• Re:Al Franken (Score:5, Informative)

    by Anonymous Coward on Monday May 12, 2014 @12:23AM (#46976717)

    ...is the only person in the Senate who seems to have not been bought and sold by lobbyists.

    But he is a strong defender of the NSA [thehill.com]. Are we still here to praise him? Or can we criticize him without being mod bombed?

    That's not all he did. He is also a big defender of the NSA [thehill.com]. Still a fan of Franken?

    You keep posting that link with an irrational seeming fervor, and it doesn't seem like that's something Franken would do so I checked it out. Have you even read it?


    "Sen. Franken voted against reauthorizing the FISA Act because of the lack of transparency after he cosponsored and voted for three separate amendments that would have improved the bill on transparency and privacy," Franken press aide Alexandra Fetissoff said.

    In the interview on Tuesday, Franken says he does think the government programs should be more open, even if there was a reason for some government secrets.

    “I don't believe that the American people should have to take the government's word for it," Franken said. "I think there should be enough transparency so that the American people understand what's happening.”

    It seems like he's saying not to throw out the baby with the bathwater. He's hardly defending the NSA vacuum everything position.

  • Re:Parent is a Troll (Score:5, Informative)

    by Aighearach (97333) on Monday May 12, 2014 @12:33AM (#46976765) Homepage

    In Oregon a felon's right to vote is restored when they have completed their sentences and post-release supervision. Gun rights can be restored by applying with the local Sherrif's Office. (usually granted)

  • Re:ya (Score:4, Informative)

    by AK Marc (707885) on Monday May 12, 2014 @12:42AM (#46976801)
    If your company isn't growing at 10% per year, stock will drop. 20% per year profit is great, but without growth, the stock price will drop. 0% per year with 20% gross revenue growth per year (and 0 profit growth) will probably trump actual returns for stock price.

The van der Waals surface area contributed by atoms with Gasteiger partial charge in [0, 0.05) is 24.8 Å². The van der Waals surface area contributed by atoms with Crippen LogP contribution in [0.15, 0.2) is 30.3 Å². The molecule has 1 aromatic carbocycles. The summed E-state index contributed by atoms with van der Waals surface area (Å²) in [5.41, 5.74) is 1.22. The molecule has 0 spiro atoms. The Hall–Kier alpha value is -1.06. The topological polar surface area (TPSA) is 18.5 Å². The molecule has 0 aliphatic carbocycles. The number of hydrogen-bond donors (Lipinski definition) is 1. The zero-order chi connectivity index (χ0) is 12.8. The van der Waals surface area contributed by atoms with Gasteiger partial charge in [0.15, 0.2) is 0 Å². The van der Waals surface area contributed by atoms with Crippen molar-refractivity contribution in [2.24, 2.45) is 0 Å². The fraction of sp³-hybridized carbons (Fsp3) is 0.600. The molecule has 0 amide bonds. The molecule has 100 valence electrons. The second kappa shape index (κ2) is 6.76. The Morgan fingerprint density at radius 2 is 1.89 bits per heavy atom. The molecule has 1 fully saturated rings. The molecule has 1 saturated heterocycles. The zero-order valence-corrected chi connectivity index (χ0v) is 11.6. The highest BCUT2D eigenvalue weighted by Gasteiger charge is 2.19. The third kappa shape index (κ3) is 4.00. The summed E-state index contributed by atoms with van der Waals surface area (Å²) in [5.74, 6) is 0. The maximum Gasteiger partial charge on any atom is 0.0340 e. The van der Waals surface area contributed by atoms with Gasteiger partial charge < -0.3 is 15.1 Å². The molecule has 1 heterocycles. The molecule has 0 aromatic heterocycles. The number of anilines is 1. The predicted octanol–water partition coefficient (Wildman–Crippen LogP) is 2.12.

It doesn't make sense, but that's how it works. So everyone kills for 10% growth per year, even if unsustainable and borderline illegal extortion.
  • Re:ya (Score:4, Informative)

    by rtb61 (674572) on Monday May 12, 2014 @01:59AM (#46977073) Homepage

    Careful, you are pushing a lie in distinction between push traffic and pull traffic. Netflix traffic is traffic it generates a request for, it pulls traffic. End user traffic is the traffic the end user requests, it pulls for. There is also push traffic, unrequested traffic this is called advertising, generally packaged with requested traffic.

    Stop spreading the lie that content producer generate lots of traffic. Content producers connect a server to the internet, the server quitely sits there doing not much of anything and generating little or no traffic. What happens next it the end user, uses the bandwidth they have paid for to access that server via the internet and get it to send the requested data to them, the 'END USER" generated the traffic.

    Stop fucking lying liar, the end user the person who requests the content, the person who activates the server at the other end to send content, is in control, it is pull traffic, all controlled by the user who paid for their bandwidth.Netflixes traffic is their business traffic, the data their staff generates when they send emails, or request information from other servers on the internet. Making a server accessible and allowing end user to control the flow of data from that server to the end user is "END USER TRAFFIC" to and from.

  • Re:ya (Score:5, Informative)

    by Whip (4737) on Monday May 12, 2014 @03:08AM (#46977257)